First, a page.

What is the Lucas Museum of Narrative Art?
Editor's note: This story was published in March 2016. In January 2017, museum representatives announced plans to construct the building in Los Angeles.
by Judson Picco, Web Editor
The Lucas Museum of Narrative Art is a proposed museum in Chicago, planned to house a collection of paintings, photography, digital art, film props and other objects that tell stories through art. From Norman Rockwell paintings to “Star Wars” storyboards, the collection would be a significant addition to Chicago’s cultural scene.
The first name associated with the museum is, of course, George Lucas, the creative force behind “Star Wars” and other household names like “Indiana Jones” and even Pixar (founded in 1979 as the Graphics Group, a division of Lucasfilm). A number of well-known architects are also involved in the project. Chinese architect Ma Yansong of MAD Architects is leading the design of the museum itself. This will be Ma’s first solo project in Chicago, but not his first in the region. MAD designed Toronto’s twisting Absolute Towers, which were completed in 2012. Chicago-based VOA is the architect of record. And Jeanne Gang’s firm, Studio Gang, is creating the landscape design alongside SCAPE Landscape Architects.
HISTORY OF THE MUSEUM CAMPUS
The Lucas Museum could have its own place in the long history of Chicago’s museum campus, which has only existed officially since the 1998 reconfiguration of Lake Shore Drive. The Field Museum got its “new” lakefront digs in 1921, though its origins reach back to the World’s Fair of 1893. It was founded just after the fair in Jackson Park’s Palace of Fine Arts—a building that’s now known as the Museum of Science and Industry. In 1930, Adler Planetarium opened on Northerly Island, the artificial peninsula completed in 1925 and originally envisioned by Daniel Burnham’s 1909 Plan of Chicago.
Also anticipated by the Burnham Plan, the 6-mile-long Burnham Park connects Grant Park to Jackson Park. It was named officially in 1927, by which time Holabird and Roche’s Soldier Field had been dedicated in honor of U.S. troops killed in combat. In 1930, Shedd Aquarium joined the Field Museum as the second Graham, Anderson, Probst & White building in Burnham Park. Those two, as well as Adler Planetarium, got starring roles near the site of the 1933–1934 Century of Progress World’s Fair. The picturesque collection of cultural institutions and a 74,000-seat sports facility were joined in 1960 by McCormick Place, still the largest convention center in North America.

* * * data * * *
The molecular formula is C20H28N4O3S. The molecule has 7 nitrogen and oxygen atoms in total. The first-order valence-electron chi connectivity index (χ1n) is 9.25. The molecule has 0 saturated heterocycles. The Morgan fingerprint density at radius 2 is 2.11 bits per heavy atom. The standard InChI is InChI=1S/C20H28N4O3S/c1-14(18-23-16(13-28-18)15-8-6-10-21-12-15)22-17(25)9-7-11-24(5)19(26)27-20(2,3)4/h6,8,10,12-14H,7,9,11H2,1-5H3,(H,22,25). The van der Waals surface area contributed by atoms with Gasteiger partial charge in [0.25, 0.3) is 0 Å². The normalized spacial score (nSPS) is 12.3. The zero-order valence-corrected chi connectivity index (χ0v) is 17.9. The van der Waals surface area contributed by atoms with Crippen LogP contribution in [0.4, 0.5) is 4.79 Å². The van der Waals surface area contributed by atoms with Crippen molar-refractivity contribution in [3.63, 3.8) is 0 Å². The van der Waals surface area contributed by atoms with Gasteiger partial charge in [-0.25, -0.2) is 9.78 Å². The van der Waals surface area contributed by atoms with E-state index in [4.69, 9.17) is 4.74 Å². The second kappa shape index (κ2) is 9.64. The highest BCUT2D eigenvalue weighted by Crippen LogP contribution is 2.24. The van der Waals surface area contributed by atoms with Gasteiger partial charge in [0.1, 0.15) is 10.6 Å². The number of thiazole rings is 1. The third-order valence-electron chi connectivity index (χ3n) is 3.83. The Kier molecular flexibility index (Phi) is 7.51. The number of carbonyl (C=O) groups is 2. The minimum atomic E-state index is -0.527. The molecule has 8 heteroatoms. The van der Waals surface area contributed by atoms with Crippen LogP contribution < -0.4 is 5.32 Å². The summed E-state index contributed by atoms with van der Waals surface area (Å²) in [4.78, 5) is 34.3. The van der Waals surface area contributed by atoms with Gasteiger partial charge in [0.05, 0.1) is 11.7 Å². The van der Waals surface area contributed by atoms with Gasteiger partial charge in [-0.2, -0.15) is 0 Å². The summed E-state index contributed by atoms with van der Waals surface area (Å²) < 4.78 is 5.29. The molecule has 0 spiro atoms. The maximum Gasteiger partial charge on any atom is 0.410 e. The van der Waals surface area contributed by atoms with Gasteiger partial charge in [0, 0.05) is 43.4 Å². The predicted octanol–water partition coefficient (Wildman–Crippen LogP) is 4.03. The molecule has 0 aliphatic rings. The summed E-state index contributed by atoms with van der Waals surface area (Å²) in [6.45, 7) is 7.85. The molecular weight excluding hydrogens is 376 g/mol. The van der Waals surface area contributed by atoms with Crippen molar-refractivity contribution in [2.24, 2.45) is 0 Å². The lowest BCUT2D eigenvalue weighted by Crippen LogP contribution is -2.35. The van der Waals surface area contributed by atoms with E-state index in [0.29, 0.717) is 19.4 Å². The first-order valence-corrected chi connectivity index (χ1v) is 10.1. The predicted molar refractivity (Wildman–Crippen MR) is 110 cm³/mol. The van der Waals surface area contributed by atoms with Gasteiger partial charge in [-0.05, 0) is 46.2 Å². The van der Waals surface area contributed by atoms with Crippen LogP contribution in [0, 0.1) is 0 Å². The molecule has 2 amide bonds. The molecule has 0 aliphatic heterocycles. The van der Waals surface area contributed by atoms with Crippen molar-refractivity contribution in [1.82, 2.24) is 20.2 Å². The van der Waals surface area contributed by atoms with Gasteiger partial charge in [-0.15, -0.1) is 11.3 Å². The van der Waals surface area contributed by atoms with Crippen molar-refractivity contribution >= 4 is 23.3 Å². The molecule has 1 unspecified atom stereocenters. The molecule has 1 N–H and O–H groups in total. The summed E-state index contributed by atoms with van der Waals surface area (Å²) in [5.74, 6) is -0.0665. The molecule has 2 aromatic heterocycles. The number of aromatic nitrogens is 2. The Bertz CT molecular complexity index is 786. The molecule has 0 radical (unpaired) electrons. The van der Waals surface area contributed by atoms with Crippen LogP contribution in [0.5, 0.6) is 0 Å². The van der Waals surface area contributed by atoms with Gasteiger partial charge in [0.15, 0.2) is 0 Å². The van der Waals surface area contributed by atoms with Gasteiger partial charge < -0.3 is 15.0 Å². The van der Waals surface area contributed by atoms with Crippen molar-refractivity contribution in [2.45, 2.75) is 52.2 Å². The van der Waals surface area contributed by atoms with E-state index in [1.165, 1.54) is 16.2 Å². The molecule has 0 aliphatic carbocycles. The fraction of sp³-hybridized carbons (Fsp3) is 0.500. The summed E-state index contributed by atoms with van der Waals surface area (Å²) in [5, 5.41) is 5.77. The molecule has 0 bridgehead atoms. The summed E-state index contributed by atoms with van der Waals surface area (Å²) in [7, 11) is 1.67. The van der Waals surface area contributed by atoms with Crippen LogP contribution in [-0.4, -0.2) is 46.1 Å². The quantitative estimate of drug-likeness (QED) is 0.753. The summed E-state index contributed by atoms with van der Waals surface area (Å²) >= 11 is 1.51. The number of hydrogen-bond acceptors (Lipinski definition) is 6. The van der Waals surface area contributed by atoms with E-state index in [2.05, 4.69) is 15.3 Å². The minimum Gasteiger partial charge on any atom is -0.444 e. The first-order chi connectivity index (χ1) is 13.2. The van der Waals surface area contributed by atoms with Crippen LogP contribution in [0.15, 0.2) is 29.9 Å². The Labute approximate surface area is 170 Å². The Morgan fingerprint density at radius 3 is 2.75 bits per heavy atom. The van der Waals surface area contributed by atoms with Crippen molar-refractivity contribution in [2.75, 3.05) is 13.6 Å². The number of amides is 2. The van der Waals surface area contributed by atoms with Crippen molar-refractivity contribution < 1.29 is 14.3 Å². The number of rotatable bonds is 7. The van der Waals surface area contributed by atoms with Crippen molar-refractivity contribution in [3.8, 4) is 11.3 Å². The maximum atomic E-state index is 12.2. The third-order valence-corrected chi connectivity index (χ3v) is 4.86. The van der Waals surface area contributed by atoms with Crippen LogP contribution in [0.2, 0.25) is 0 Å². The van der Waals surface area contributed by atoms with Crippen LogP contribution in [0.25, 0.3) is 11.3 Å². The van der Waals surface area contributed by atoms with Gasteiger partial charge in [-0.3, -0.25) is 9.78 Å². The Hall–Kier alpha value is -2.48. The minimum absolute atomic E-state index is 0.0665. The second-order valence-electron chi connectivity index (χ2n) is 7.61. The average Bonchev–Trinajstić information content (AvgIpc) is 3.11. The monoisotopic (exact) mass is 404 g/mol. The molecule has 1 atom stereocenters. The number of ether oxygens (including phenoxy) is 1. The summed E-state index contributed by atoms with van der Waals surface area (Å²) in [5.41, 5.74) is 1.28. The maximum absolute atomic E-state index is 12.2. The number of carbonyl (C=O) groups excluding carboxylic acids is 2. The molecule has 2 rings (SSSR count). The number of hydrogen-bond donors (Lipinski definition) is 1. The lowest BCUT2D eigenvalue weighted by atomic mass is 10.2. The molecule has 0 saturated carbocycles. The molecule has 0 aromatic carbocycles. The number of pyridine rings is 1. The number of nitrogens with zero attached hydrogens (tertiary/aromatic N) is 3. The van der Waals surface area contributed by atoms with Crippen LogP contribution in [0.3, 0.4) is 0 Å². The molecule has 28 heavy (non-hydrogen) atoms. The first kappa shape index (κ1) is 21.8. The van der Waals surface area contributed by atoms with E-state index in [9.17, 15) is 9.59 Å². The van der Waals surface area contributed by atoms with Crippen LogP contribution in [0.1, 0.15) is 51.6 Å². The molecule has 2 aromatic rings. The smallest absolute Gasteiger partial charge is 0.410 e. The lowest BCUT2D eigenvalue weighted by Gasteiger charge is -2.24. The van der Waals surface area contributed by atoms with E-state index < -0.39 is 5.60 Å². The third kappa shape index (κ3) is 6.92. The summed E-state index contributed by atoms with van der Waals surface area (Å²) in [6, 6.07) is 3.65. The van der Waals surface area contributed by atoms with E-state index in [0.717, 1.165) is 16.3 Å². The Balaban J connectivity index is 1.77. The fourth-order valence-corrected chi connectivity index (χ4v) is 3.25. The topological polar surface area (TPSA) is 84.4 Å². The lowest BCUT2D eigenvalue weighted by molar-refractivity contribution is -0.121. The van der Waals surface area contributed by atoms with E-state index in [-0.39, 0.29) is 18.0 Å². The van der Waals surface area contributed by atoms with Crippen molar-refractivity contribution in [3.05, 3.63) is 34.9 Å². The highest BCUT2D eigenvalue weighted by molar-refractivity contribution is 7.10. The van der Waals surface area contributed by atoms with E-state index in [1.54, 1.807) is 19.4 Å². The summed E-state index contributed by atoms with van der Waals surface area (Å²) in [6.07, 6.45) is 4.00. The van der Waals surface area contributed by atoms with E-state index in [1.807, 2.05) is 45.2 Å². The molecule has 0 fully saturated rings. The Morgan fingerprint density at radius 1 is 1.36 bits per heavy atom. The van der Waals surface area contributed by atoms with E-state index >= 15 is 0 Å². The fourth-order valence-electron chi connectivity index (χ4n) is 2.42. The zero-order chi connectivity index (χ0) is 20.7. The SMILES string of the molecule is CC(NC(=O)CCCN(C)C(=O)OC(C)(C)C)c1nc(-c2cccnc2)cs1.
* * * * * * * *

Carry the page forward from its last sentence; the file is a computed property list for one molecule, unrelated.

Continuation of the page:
“The Lucas Museum of Narrative Art is excited about a future in Chicago. We very much look forward to becoming a part of this diverse, universally renowned cultural landscape.”
–Don Bacigalupi, Founding President of The Lucas Museum
As of March 2016, the Lucas Museum’s proposed site is on the lakefront in the museum campus. The site is between Soldier Field and McCormick Place. Currently, there are two large parking lots between these two structures. The larger South Lot is set to be replaced by the Lucas Museum and its surrounding landscape.
The location of the proposed museum has caused some controversy. The city has approved the project, but its future depends on the results of a federal lawsuit from the open-spaces advocacy group Friends of the Parks. The lawsuit claims that the site is held in the public trust because it was formerly part of Lake Michigan and that the land should be protected and preserved for the state's residents.
The interior of the Lucas Museum would combine gallery, theater and education spaces. Inside, three screening rooms in a flower-petal pattern sit side-by-side with the building’s rounded gallery spaces under a skylit atrium. For views of Lake Michigan, an open-air observation deck is planned for the conical, 150-foot top of the museum.
Then there’s Ma Yansong’s much-discussed exterior. Organic-looking and computer-modeled, the curvy structure has been compared to everything from a lakeside sand dune to a certain hefty “Star Wars” villain. As the museum’s website puts it, the “path of visitor travel and the extraordinary shape of the building and its materials” hope to inspire stories themselves.
Some estimates predict that the Lucas Museum will attract as many as 1 million visitors annually. Such crowds would pose a serious challenge to the already complicated museum campus public transit picture. As far back as October 2014, groups including Chicago Streetcar Renaissance have been proposing ideas to improve area transit. They envision the “Superloop” as a streetcar line that would link every museum campus stop, via downtown, to Navy Pier.
In March 2016, construction on the Lucas Museum was on hold due to the above-mentioned lawsuit. Should the museum clear that hurdle, it is expected to open in 2019 or 2020. Whatever is next, CAC will follow the story and update you on how it impacts Chicago’s landscape and architecture.